“My most underrated player is (guard Yasuhiko) Kino,” Hanson commented. “He can be a great defender. Total team guy. Will do whatever it takes. No fear.”
Home sweet home: The expansion Aomori Wat’s (19-19 overall) are 16-6 in home contests. Splendid start for a first-year squad. Even more impressive, the Ryukyu Golden Kings are 21-1 in games played in Okinawa.
League honor: Gunma Crane Thunders guard Shingo Okada is the latest Lawson/Ponta Weekly MVP winner, it was announced on Wednesday.
Okada had 16 points, four rebounds, two assists and a steal in 32 productive minutes on Sunday against the Bambitious Nara. He played 37 minutes in the series opener and contributed six points, seven boards, two steals and one assist.
The Crane Thunders (10-28) won both games, giving them their first winning streak of the season.
Before joining Gunma in 2012, Okada helped lead Hamamatsu to a pair of championships in 2009-10 and 2010-11.
Upcoming games: The Fukuoka-Ryukyu series tips off on Thursday. The week’s other nine series start on Saturday and are as follows: Toyama vs. Osaka, Shinshu vs. Iwate, Gunma vs. Akita, Saitama vs. Sendai, Tokyo vs, Niigata, Yokohama vs. Aomori, Hamamatsu vs. Kyoto, Shiga vs. Nara and Shimane vs. Takamatsu.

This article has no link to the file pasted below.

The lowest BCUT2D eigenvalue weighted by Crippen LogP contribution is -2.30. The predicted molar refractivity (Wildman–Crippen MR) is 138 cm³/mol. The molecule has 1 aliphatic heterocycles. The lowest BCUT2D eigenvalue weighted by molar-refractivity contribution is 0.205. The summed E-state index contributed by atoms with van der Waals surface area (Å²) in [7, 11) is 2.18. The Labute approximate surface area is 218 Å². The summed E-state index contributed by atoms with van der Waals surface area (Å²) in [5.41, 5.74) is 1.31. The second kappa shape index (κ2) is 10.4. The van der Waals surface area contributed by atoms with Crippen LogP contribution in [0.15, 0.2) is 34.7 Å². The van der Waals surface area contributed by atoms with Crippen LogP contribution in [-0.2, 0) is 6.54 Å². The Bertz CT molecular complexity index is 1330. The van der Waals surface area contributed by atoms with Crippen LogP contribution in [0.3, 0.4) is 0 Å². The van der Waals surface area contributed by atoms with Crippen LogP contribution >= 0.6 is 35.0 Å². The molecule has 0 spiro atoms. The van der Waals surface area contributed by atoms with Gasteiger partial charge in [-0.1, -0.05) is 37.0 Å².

Closing commentary: The league will play its 10th anniversary season in 2014-15. And yes, it’s an accomplishment and something those who established the league and its teams should be proud of.
But consider the following: What if the league’s identity was highlighted by managed growth (instead of nonstop expansion), innovative promotions (instead of mostly gimmicks) and a full-fledged marketing and mass-media campaign (regularly scheduled national TV coverage of the league was dropped in 2012) to transform itself into Japan’s third major pro sports league after Nippon Professional Baseball and the J. League?
It’s the notion that a number of what-ifs, lost opportunities and missteps have overtaken the league’s landmark accomplishments as the primary narrative.
It didn’t have to be that way.
But by chasing money and unrealistic expectations throughout its formative (and most crucial) years, the bj-league has failed to groom or train enough capable talent evaluators, front-office executives and other key personnel.
Sadly, for many teams, it’s often just a revolving door for staff; here today, gone tomorrow. Which brings more instability and unqualified decision makers into the mix.
“The main problem in the league is too many GMs/presidents with no basketball knowledge signing the wrong blend of imports and Japanese guys,” a former standout player said on Tuesday.
“The league has a long ways to go from a competitive standpoint because the constant expansion is lowering the talent level throughout the league and it’s the reason why the top teams are so much better than the bottom.”